No explicit or implicit demand for the return of the documentary drafts by any particular time was made at the time of their delivery to the Bank. Compare New Ulm State Bank v. Brown, 558 SW2d 20, 24 [1] (Tex. Civ. App. 1977) (specific instruction not to hold the item after maturity or for the convenience of the payor). The only specification here was the denomination of the documentary drafts as "sight drafts." Standing alone, this might be sufficient to classify the documentary drafts as "demand" items pursuant to OCGA 11-3-108. Because the five demand items were also documentary drafts, however, the Bank was specifically authorized pursuant to OCGA 11-4-302 (b) to accept, pay or return them within a reasonable or seasonable time rather than required to do so within the time limit generally applicable to other demand items. Memphis Aero Corp. v. First American Nat. Bank, supra at 224 [4]. It is OCGA 11-4-302 (b), not OCGA 11-3-108, which governs as to the "time allowed" the Bank for responding to the original presentment of the documentary drafts to it for payment. OCGA 11-4-102 (1). Accordingly, an otherwise untimely failure on the part of the Bank to accept, pay or return the documentary drafts pursuant to their original specification merely as "sight drafts" may be actionable as a failure to comply with OCGA 11-4-302 (b), but could not constitute an intentional "refusal" to comply with a demand for payment or return so as to be actionable as a conversion under OCGA 11-3-419. Compare New Ulm State Bank v. Brown, supra at 24 [1].
It is undisputed that, when subsequent inquiry was made as to why the documentary drafts had yet to be paid or returned, the Bank responded by returning them for insufficient funds. Thus, in response to the first demand for payment or return that was ever made after the original presentment of the documentary drafts for payment, the Bank returned them. In so doing, the Bank may have acted untimely and incurred liability under OCGA 11-4-302 (b), but it did not incur liability under OCGA 11-3-419 for conversion of the documentary drafts. It follows that the trial court erred in denying the Bank's motion for a directed verdict as to its non-liability under a conversion theory.
6. RJE had no direct dealings whatsoever with the Bank and was not its customer. Compare First Ga. Bank v. Webster, 168 Ga. App. 307, 308 (1) (308 SE2d 579) (1983). The Bank was merely the payor bank as to documentary drafts which had been made payable to RJE. OCGA 11-4-101 et seq. constitutes a comprehensive compilation of the legal duties imposed upon the Bank as to items presented to it for collection in its capacity as the payor bank. "Action or inaction approved by [OCGA 11-4-101 et seq.] . . . constitutes the exercise of ordinary care and, in the absence of special instructions, action or nonaction consistent with clearing-house rules and the like or with a general banking usage not disapproved by [OCGA 11-4-101 et seq.], prima facie constitutes the exercise of ordinary care." OCGA 11-4-103 (3). Accordingly, if the Bank violated OCGA 11-4-302 (b), it violated the applicable standard of ordinary care for a payor bank and would be liable to RJE. Conversely, if it complied with OCGA 11-4-302 (b), it complied with the applicable standard of ordinary care for a payor bank and would not be liable to RJE. It follows that the trial court erred in denying the Bank's motion for a directed verdict as to its non-liability under a common law negligence theory. "[W]here[, as here,] the [Uniform Commercial] Code provides a comprehensive remedy for parties to a transaction, a common law action would be barred. [Cit.]" First Ga. Bank v. Webster, supra at 308 (1). See also Brannon v. First Nat. Bank of Atlanta, 137 Ga. App. 275, 278 (3) (223 SE2d 473) (1976).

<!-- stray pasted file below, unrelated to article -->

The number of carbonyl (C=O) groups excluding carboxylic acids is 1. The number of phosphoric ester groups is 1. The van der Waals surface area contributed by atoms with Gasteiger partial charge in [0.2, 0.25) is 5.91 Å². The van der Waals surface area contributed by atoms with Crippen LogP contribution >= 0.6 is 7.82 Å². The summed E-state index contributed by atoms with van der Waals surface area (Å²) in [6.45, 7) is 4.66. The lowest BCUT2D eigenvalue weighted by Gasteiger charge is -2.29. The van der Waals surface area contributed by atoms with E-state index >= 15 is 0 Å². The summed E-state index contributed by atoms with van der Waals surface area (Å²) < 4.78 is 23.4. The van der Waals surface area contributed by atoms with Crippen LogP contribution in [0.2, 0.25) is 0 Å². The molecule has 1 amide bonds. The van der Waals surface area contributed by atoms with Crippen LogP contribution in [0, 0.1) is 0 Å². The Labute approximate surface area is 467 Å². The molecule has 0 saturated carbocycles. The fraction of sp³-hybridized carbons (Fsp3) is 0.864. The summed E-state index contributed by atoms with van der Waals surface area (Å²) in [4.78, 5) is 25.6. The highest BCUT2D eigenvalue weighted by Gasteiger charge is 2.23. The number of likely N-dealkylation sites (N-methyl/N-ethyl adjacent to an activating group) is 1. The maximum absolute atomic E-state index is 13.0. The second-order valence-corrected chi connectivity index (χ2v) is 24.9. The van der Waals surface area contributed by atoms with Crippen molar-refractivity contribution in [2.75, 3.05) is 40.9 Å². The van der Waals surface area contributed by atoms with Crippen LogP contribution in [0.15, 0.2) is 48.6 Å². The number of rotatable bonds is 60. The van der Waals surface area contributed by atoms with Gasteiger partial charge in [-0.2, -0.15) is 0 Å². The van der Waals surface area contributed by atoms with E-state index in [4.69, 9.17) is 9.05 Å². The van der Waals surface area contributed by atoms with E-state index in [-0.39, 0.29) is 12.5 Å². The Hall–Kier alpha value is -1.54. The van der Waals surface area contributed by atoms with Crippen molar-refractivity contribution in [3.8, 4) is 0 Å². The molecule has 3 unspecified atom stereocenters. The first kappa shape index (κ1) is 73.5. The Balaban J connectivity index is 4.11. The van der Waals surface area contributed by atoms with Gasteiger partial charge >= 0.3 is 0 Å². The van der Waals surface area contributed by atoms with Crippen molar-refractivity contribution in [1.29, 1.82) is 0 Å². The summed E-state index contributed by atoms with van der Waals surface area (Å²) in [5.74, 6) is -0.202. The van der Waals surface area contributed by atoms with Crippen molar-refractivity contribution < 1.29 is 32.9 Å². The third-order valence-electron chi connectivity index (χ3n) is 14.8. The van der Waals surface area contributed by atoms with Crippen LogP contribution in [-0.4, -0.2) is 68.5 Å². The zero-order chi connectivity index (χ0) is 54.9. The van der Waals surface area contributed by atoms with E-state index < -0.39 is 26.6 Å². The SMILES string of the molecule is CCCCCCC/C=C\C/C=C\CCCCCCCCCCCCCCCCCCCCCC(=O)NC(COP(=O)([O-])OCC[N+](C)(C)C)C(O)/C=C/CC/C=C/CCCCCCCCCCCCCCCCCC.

7. There is no evidence which would authorize a finding of the Bank's liability for punitive damages or attorney's fees. Accordingly, assuming without deciding that punitive damages and attorney's fees can ever be recovered in an action against a payor bank predicated upon an alleged violation of OCGA 11-4-302, the trial court erred in failing to grant the Bank's motion for a directed verdict as to its non-liability for those elements of damage in the instant case.
8. The judgment is reversed with direction that the trial court enter judgment in accordance with the Bank's motions for a directed verdict and that a new trial be conducted as to the limited issue of the Bank's liability under OCGA 11-4-302 (b) for the face amount of the first three documentary drafts.
Case No. A92A0267
John C. Bach, Robert J. Hulsey, for appellee.
Kilpatrick & Cody, Thomas C. Harney, Timothy H. Kratz, for appellant.
DECIDED JUNE 3, 1992.
Thursday May 21 08:20 EDT


This site exists because of donors like you.

Thanks!


Valid HTML 4.0!

Valid CSS!





Home - Tour - Disclaimer - Privacy - Contact Us
Copyright © 2000,2002,2004 Lawskills.com